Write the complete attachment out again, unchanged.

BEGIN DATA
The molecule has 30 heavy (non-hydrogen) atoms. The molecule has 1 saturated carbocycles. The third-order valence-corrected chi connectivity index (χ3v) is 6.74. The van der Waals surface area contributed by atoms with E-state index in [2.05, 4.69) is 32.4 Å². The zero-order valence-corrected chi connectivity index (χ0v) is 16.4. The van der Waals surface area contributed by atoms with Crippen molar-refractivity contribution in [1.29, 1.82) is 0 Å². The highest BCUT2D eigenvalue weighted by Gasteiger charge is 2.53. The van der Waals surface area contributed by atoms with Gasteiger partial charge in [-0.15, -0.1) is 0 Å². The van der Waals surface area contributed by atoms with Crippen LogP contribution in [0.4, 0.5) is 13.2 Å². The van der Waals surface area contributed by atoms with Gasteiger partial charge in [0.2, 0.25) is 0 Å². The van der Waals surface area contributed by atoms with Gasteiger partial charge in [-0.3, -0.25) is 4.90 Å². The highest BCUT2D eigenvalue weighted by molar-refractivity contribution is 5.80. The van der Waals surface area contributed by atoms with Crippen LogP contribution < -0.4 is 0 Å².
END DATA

The molecule has 30 heavy (non-hydrogen) atoms. The molecule has 1 saturated carbocycles. The third-order valence-corrected chi connectivity index (χ3v) is 6.74. The van der Waals surface area contributed by atoms with E-state index in [2.05, 4.69) is 32.4 Å². The zero-order valence-corrected chi connectivity index (χ0v) is 16.4. The van der Waals surface area contributed by atoms with Crippen molar-refractivity contribution in [1.29, 1.82) is 0 Å². The highest BCUT2D eigenvalue weighted by Gasteiger charge is 2.53. The van der Waals surface area contributed by atoms with Gasteiger partial charge in [-0.15, -0.1) is 0 Å². The van der Waals surface area contributed by atoms with Crippen LogP contribution in [0.4, 0.5) is 13.2 Å². The van der Waals surface area contributed by atoms with Gasteiger partial charge in [0.2, 0.25) is 0 Å². The van der Waals surface area contributed by atoms with Gasteiger partial charge in [-0.3, -0.25) is 4.90 Å². The highest BCUT2D eigenvalue weighted by molar-refractivity contribution is 5.80. The van der Waals surface area contributed by atoms with Crippen LogP contribution < -0.4 is 0 Å².